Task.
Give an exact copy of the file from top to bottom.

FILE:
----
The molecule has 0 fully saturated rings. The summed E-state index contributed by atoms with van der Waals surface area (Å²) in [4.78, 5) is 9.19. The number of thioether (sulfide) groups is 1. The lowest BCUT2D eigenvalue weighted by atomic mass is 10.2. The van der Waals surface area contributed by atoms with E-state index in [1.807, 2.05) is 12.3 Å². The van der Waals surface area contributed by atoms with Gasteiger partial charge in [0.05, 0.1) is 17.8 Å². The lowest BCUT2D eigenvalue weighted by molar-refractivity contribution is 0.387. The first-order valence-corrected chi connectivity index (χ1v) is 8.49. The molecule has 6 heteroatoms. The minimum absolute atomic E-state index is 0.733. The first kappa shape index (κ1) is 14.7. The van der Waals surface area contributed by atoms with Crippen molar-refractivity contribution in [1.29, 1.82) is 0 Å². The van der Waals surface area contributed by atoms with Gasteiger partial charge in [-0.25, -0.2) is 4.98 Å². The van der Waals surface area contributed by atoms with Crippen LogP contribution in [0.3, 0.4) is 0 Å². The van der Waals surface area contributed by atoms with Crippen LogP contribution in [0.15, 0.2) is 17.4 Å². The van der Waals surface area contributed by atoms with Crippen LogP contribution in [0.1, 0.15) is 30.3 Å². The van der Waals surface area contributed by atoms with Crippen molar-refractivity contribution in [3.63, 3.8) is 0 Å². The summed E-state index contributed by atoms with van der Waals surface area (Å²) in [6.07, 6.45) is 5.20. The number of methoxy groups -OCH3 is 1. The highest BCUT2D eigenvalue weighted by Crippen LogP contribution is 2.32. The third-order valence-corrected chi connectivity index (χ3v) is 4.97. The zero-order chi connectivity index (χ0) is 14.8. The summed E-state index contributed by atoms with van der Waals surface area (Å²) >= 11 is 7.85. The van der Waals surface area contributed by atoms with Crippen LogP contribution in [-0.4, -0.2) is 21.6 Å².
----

The molecule has 0 fully saturated rings. The summed E-state index contributed by atoms with van der Waals surface area (Å²) in [4.78, 5) is 9.19. The number of thioether (sulfide) groups is 1. The lowest BCUT2D eigenvalue weighted by atomic mass is 10.2. The van der Waals surface area contributed by atoms with E-state index in [1.807, 2.05) is 12.3 Å². The van der Waals surface area contributed by atoms with Gasteiger partial charge in [0.05, 0.1) is 17.8 Å². The lowest BCUT2D eigenvalue weighted by molar-refractivity contribution is 0.387. The first-order valence-corrected chi connectivity index (χ1v) is 8.49. The molecule has 6 heteroatoms. The minimum absolute atomic E-state index is 0.733. The first kappa shape index (κ1) is 14.7. The van der Waals surface area contributed by atoms with Crippen molar-refractivity contribution in [1.29, 1.82) is 0 Å². The van der Waals surface area contributed by atoms with Gasteiger partial charge in [-0.25, -0.2) is 4.98 Å². The van der Waals surface area contributed by atoms with Crippen LogP contribution in [0.3, 0.4) is 0 Å². The van der Waals surface area contributed by atoms with Crippen LogP contribution in [0.15, 0.2) is 17.4 Å². The van der Waals surface area contributed by atoms with Crippen LogP contribution in [0.1, 0.15) is 30.3 Å². The van der Waals surface area contributed by atoms with Crippen molar-refractivity contribution in [3.63, 3.8) is 0 Å². The summed E-state index contributed by atoms with van der Waals surface area (Å²) in [6.07, 6.45) is 5.20. The number of methoxy groups -OCH3 is 1. The highest BCUT2D eigenvalue weighted by Crippen LogP contribution is 2.32. The third-order valence-corrected chi connectivity index (χ3v) is 4.97. The zero-order chi connectivity index (χ0) is 14.8. The summed E-state index contributed by atoms with van der Waals surface area (Å²) >= 11 is 7.85. The van der Waals surface area contributed by atoms with Crippen LogP contribution in [-0.4, -0.2) is 21.6 Å².